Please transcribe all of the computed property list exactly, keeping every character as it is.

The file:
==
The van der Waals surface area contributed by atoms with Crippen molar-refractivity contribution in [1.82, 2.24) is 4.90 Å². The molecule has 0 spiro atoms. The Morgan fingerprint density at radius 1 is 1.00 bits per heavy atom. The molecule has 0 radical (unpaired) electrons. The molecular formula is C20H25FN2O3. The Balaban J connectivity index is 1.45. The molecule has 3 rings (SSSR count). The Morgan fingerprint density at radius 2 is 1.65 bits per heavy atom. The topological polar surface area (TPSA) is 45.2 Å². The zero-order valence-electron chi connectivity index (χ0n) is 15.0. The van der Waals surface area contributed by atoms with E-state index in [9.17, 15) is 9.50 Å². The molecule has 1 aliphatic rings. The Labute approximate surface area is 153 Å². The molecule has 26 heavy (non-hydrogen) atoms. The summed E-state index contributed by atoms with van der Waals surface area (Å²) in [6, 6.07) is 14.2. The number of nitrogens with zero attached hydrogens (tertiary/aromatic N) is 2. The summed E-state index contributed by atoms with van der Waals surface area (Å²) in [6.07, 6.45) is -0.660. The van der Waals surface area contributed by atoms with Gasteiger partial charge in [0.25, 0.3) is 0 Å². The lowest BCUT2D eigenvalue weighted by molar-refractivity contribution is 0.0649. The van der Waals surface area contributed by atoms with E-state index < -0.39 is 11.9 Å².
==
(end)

The van der Waals surface area contributed by atoms with Crippen molar-refractivity contribution in [1.82, 2.24) is 4.90 Å². The molecule has 0 spiro atoms. The Morgan fingerprint density at radius 1 is 1.00 bits per heavy atom. The molecule has 0 radical (unpaired) electrons. The molecular formula is C20H25FN2O3. The Balaban J connectivity index is 1.45. The molecule has 3 rings (SSSR count). The Morgan fingerprint density at radius 2 is 1.65 bits per heavy atom. The topological polar surface area (TPSA) is 45.2 Å². The zero-order valence-electron chi connectivity index (χ0n) is 15.0. The van der Waals surface area contributed by atoms with E-state index in [9.17, 15) is 9.50 Å². The molecule has 1 aliphatic rings. The Labute approximate surface area is 153 Å². The molecule has 26 heavy (non-hydrogen) atoms. The summed E-state index contributed by atoms with van der Waals surface area (Å²) in [6, 6.07) is 14.2. The number of nitrogens with zero attached hydrogens (tertiary/aromatic N) is 2. The summed E-state index contributed by atoms with van der Waals surface area (Å²) in [6.07, 6.45) is -0.660. The van der Waals surface area contributed by atoms with Gasteiger partial charge in [0.25, 0.3) is 0 Å². The lowest BCUT2D eigenvalue weighted by molar-refractivity contribution is 0.0649. The van der Waals surface area contributed by atoms with E-state index < -0.39 is 11.9 Å².